StoryBook Theater has taken the original Hans Christian Andersen fairy tale, The Little Mermaid, and the Disney movie by the same name and made it their own – giving the audience of children a choice about the ending.
In all three stories, the mermaid, here named Serena, longs to know more about the human world and to grow legs and dance. Visiting the surface, she sees a handsome prince, falls in love and then rescues him from a shipwreck. She agrees to become a human in exchange for giving up her voice, knowing that if the prince does not fall in love with her and marry her, she will die.
Andersen has her die and turn into sea foam when the prince marries another; Disney has her father save her and give her permission to become human. In StoryBook's production, the prince chooses the Princess Adelaide, and Serena realizes her mistake. The children are asked whether she should get another chance. In the performance we attended, they all said "yes" and she once again swam with her family as a beautiful mermaid.
The most charming and funny change from the movie and book is that the sea witch, who turns the mermaid human and takes her voice, is a giant, two-headed orange sea-slug with multiple suckers. Mother-daughter actresses Faith and Sarah Russell play the two sides of the sea slug – the dumb one and the smart one – and they had the audience laughing at their hilarious facial contortions and actions, especially when the dumb one keeps slapping her own face and getting the sucker stuck on it. They use a salvaged i-pod to hear the "spell" that sends Serena to the surface. It's worth going to the play just to see them.
All of the other professional actors/singers/dancers do a wonderful job creating an undersea world. The scene changes are made by turning the pages of a giant storybook at the back of the stage. Costumes are dazzling and intricate. One casting decision was odd – having the same beautiful young woman play Princess Adelaide and the mermaid's grand-mere. The long silvery wig didn't do anything to make her look older; my 5-year-old companion was confused about who she was.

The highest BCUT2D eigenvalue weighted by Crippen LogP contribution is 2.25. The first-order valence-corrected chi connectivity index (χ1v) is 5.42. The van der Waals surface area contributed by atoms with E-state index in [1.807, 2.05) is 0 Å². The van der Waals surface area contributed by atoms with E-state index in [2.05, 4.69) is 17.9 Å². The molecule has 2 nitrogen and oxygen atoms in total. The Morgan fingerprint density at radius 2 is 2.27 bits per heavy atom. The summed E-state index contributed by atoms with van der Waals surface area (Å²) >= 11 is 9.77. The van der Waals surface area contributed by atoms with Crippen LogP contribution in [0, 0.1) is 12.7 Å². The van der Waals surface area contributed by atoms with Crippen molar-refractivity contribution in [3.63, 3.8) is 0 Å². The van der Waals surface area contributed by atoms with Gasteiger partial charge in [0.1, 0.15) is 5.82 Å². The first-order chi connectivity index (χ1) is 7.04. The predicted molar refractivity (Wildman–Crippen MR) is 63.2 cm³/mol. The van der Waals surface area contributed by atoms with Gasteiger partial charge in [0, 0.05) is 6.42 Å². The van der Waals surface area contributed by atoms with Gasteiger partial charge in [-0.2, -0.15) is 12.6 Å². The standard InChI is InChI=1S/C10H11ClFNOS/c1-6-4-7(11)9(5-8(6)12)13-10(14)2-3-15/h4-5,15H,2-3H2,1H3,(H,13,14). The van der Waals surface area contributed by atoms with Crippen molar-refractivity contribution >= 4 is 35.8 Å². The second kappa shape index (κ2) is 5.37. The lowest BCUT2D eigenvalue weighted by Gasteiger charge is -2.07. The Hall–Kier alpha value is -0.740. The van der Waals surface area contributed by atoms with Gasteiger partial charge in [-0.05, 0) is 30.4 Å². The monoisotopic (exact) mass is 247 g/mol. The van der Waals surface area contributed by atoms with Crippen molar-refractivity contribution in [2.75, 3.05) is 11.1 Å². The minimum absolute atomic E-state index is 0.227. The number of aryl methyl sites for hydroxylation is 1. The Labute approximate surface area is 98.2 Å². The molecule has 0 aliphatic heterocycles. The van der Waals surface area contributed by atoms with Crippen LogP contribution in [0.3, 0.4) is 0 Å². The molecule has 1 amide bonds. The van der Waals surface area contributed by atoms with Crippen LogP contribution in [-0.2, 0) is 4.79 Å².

Oh, the blunt honesty of a 5-year-old girl. She liked almost everything about the musical play. When I asked her if there was anything she didn't like, she promptly answered, "The prince." When asked what she didn't like about him, she replied, "He was funny-looking and had an accent" (a slight British accent, I think). There's no pleasing everyone.
At the end of the play, the cast members answered lots of questions from the audience, including how they change costumes so quickly and how the prince stood so still when he was a statue. The children got to meet the actors and have their programs signed. If you have a child who loves to dress up as a princess, this is a good occasion for it; several of the girls in attendance did so and received copious compliments from the cast members.
A Little Mermaid, at 55 minutes long, is best for children ages 3 to 8. The princess angle is by no means overdone, and boys will enjoy the show as much as girls will.
IF YOU GO
Where: Kirkland Performance Center, 350 Kirkland Ave., Kirkland; and the Museum of History and Industry, 2700 24th Ave. E., Seattle.
When: May 5- 6 and 12-13 in Kirkland; May 20 at the Museum of History and Industry; 11 a.m., 1 p.m. and 3 p.m.; all May 13 performances are ASL interpreted.
Admission: $10 for all ages.
Coming Up: StoryBook Theater, a division of Studio East, begins its fall season of theater for younger children with The 3 Pigs in October. Studio East Mainstage in Kirkland presents Shakespeare’s Much Ado About Nothing for ages 9 and older May 4-6 and Disney’s My Son Pinocchio for ages 5 and older May 25-June 17.
Wenda Reed is a Seattle-area writer and theater-lover.